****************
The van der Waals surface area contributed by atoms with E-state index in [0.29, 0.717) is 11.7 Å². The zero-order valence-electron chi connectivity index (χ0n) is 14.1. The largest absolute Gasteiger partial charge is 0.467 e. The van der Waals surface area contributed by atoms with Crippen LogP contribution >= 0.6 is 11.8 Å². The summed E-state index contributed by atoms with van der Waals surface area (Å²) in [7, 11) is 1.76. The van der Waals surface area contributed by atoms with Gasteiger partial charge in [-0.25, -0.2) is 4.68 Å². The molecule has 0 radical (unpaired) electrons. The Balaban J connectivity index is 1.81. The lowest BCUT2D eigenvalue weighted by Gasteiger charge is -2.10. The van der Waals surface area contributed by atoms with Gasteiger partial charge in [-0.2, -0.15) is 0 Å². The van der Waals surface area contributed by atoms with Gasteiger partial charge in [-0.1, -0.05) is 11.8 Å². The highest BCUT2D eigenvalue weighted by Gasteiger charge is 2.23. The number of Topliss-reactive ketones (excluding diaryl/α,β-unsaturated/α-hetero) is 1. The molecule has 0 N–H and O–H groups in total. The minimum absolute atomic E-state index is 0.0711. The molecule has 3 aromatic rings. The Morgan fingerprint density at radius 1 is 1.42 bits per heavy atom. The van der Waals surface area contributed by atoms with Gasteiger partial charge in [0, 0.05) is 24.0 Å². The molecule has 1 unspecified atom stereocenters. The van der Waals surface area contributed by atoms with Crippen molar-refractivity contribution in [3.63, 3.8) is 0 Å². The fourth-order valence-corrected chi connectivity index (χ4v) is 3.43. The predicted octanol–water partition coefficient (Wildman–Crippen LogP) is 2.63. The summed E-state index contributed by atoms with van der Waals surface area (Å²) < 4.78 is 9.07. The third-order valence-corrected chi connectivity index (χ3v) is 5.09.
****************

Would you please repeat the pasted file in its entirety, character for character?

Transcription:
The van der Waals surface area contributed by atoms with E-state index in [0.29, 0.717) is 11.7 Å². The zero-order valence-electron chi connectivity index (χ0n) is 14.1. The largest absolute Gasteiger partial charge is 0.467 e. The van der Waals surface area contributed by atoms with Crippen LogP contribution >= 0.6 is 11.8 Å². The summed E-state index contributed by atoms with van der Waals surface area (Å²) in [7, 11) is 1.76. The van der Waals surface area contributed by atoms with Gasteiger partial charge in [-0.25, -0.2) is 4.68 Å². The molecule has 0 radical (unpaired) electrons. The Balaban J connectivity index is 1.81. The lowest BCUT2D eigenvalue weighted by Gasteiger charge is -2.10. The van der Waals surface area contributed by atoms with Gasteiger partial charge in [-0.2, -0.15) is 0 Å². The van der Waals surface area contributed by atoms with Gasteiger partial charge in [-0.1, -0.05) is 11.8 Å². The highest BCUT2D eigenvalue weighted by Gasteiger charge is 2.23. The number of Topliss-reactive ketones (excluding diaryl/α,β-unsaturated/α-hetero) is 1. The molecule has 0 N–H and O–H groups in total. The minimum absolute atomic E-state index is 0.0711. The molecule has 3 aromatic rings. The Morgan fingerprint density at radius 1 is 1.42 bits per heavy atom. The van der Waals surface area contributed by atoms with Gasteiger partial charge in [0, 0.05) is 24.0 Å². The molecule has 1 unspecified atom stereocenters. The van der Waals surface area contributed by atoms with Crippen molar-refractivity contribution in [3.63, 3.8) is 0 Å². The fourth-order valence-corrected chi connectivity index (χ4v) is 3.43. The predicted octanol–water partition coefficient (Wildman–Crippen LogP) is 2.63. The summed E-state index contributed by atoms with van der Waals surface area (Å²) < 4.78 is 9.07. The third-order valence-corrected chi connectivity index (χ3v) is 5.09.